On 12 May 2009 Keith Hawley, 64, of Chaddesdon, Derby, was manoeuvring a large piece of rail track into a press at Balfour Beatty Rail Track Systems Ltd in Osmaston Street, Sandiacre, when his right hand became trapped between the rail and a conveyor roller.
He suffered flesh wounds and a broken finger on that occasion, but on 29 March 2010 the other hand was seriously injured when Mr Hawley became trapped for a second time while carrying out the same work.
The little finger on his left hand was severely crushed and his ring finger had to be partially amputated.
Nottingham Crown Court heard today (22 February) that an investigation by the Health and Safety Executive (HSE) found that on both occasions the machine did not have adequate guarding to protect workers.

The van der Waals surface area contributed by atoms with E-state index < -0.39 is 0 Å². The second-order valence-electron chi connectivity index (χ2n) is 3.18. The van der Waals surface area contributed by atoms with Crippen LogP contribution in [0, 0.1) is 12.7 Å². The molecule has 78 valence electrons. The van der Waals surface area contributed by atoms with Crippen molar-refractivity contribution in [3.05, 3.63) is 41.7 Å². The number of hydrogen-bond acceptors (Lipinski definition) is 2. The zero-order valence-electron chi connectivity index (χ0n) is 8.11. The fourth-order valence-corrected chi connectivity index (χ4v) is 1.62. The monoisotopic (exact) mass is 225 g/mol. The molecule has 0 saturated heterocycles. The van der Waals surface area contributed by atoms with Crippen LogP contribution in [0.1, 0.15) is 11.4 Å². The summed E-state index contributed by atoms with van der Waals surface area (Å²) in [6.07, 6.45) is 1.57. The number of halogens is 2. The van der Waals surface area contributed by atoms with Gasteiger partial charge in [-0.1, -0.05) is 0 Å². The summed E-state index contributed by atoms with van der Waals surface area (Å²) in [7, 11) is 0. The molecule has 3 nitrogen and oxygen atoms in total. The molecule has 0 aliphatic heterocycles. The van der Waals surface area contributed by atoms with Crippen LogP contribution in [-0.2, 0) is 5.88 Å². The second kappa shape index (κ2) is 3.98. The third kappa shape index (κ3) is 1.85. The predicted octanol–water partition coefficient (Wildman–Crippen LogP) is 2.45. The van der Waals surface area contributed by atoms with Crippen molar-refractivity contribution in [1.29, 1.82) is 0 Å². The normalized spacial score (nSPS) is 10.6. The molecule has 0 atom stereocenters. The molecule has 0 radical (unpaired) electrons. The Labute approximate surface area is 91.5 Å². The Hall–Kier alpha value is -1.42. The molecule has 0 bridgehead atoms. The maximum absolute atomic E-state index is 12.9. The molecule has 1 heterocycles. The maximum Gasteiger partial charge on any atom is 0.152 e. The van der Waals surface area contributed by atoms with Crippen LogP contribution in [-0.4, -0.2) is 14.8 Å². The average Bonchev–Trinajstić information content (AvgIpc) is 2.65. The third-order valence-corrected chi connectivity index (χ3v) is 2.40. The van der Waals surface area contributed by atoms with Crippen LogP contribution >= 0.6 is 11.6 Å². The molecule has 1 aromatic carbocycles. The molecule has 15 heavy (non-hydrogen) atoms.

The court heard that the company was in the process of fitting a guarding system in response to the first incident, but had not completed the task.
Balfour Beatty Rail Track Systems Ltd, of Station Road, Redhill, Surrey, was found guilty of breaching Section 2(1) of the Health and Safety at Work etc Act 1974 for failing to provide a safe system of work. The firm was fined £8,000 and ordered to pay costs of £41,438.
After the hearing HSE inspector Berian Price said:
“Both of these incidents were preventable. Guarding could and should have been provided, but there were other systems of work in the company’s operating manuals that could have been used, such as using an overhead crane to move the rail or using a pulling bracket. Instead workers like Keith Hawley were left to their own devices and adopted an unsafe system that exposed them to injury risk.
“The fact that this incident happened once was bad enough but for it to have happened a second time, to the same man, is deplorable. Balfour Beatty Rail Track Systems is a large organisation with a lot of resources. They should have acted a lot quicker than they did. Mr Hawley has suffered unnecessarily as a result of their failings.”